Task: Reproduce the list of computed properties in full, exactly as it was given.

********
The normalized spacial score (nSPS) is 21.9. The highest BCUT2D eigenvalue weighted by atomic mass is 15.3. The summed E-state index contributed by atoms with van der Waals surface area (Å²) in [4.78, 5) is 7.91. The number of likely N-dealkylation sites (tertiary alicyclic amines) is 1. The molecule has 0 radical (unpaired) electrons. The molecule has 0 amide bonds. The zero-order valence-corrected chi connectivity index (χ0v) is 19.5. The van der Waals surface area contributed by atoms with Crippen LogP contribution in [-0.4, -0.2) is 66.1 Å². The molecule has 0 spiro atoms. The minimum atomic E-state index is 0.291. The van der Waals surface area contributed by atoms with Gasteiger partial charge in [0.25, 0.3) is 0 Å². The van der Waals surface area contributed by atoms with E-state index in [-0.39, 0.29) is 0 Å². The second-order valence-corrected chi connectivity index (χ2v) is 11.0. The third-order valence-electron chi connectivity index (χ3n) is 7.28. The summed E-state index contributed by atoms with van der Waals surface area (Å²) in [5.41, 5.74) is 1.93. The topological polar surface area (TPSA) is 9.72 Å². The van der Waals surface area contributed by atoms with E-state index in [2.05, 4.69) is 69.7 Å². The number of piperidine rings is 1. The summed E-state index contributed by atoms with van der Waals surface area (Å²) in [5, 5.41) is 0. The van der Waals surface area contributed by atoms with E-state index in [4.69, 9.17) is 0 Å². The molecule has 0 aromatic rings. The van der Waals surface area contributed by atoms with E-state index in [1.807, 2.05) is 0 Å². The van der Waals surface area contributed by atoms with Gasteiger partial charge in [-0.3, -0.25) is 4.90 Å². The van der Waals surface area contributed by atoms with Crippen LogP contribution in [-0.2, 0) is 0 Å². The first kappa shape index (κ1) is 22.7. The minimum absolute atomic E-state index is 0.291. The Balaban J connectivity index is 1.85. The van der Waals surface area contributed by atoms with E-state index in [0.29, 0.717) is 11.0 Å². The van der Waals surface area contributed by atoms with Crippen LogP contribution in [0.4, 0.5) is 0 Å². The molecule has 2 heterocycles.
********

The normalized spacial score (nSPS) is 21.9. The highest BCUT2D eigenvalue weighted by atomic mass is 15.3. The summed E-state index contributed by atoms with van der Waals surface area (Å²) in [4.78, 5) is 7.91. The number of likely N-dealkylation sites (tertiary alicyclic amines) is 1. The molecule has 0 radical (unpaired) electrons. The molecule has 0 amide bonds. The zero-order valence-corrected chi connectivity index (χ0v) is 19.5. The van der Waals surface area contributed by atoms with Crippen LogP contribution in [-0.4, -0.2) is 66.1 Å². The molecule has 0 spiro atoms. The minimum atomic E-state index is 0.291. The van der Waals surface area contributed by atoms with Gasteiger partial charge in [0.25, 0.3) is 0 Å². The van der Waals surface area contributed by atoms with E-state index in [-0.39, 0.29) is 0 Å². The second-order valence-corrected chi connectivity index (χ2v) is 11.0. The third-order valence-electron chi connectivity index (χ3n) is 7.28. The summed E-state index contributed by atoms with van der Waals surface area (Å²) in [5.41, 5.74) is 1.93. The topological polar surface area (TPSA) is 9.72 Å². The van der Waals surface area contributed by atoms with E-state index in [2.05, 4.69) is 69.7 Å². The number of piperidine rings is 1. The summed E-state index contributed by atoms with van der Waals surface area (Å²) in [5, 5.41) is 0. The van der Waals surface area contributed by atoms with E-state index in [4.69, 9.17) is 0 Å². The molecule has 0 aromatic rings. The van der Waals surface area contributed by atoms with E-state index in [1.807, 2.05) is 0 Å². The van der Waals surface area contributed by atoms with Gasteiger partial charge in [-0.3, -0.25) is 4.90 Å². The van der Waals surface area contributed by atoms with Crippen LogP contribution in [-0.2, 0) is 0 Å². The first kappa shape index (κ1) is 22.7. The minimum absolute atomic E-state index is 0.291. The Balaban J connectivity index is 1.85. The van der Waals surface area contributed by atoms with E-state index in [0.29, 0.717) is 11.0 Å². The van der Waals surface area contributed by atoms with Crippen LogP contribution in [0.4, 0.5) is 0 Å². The molecule has 2 heterocycles.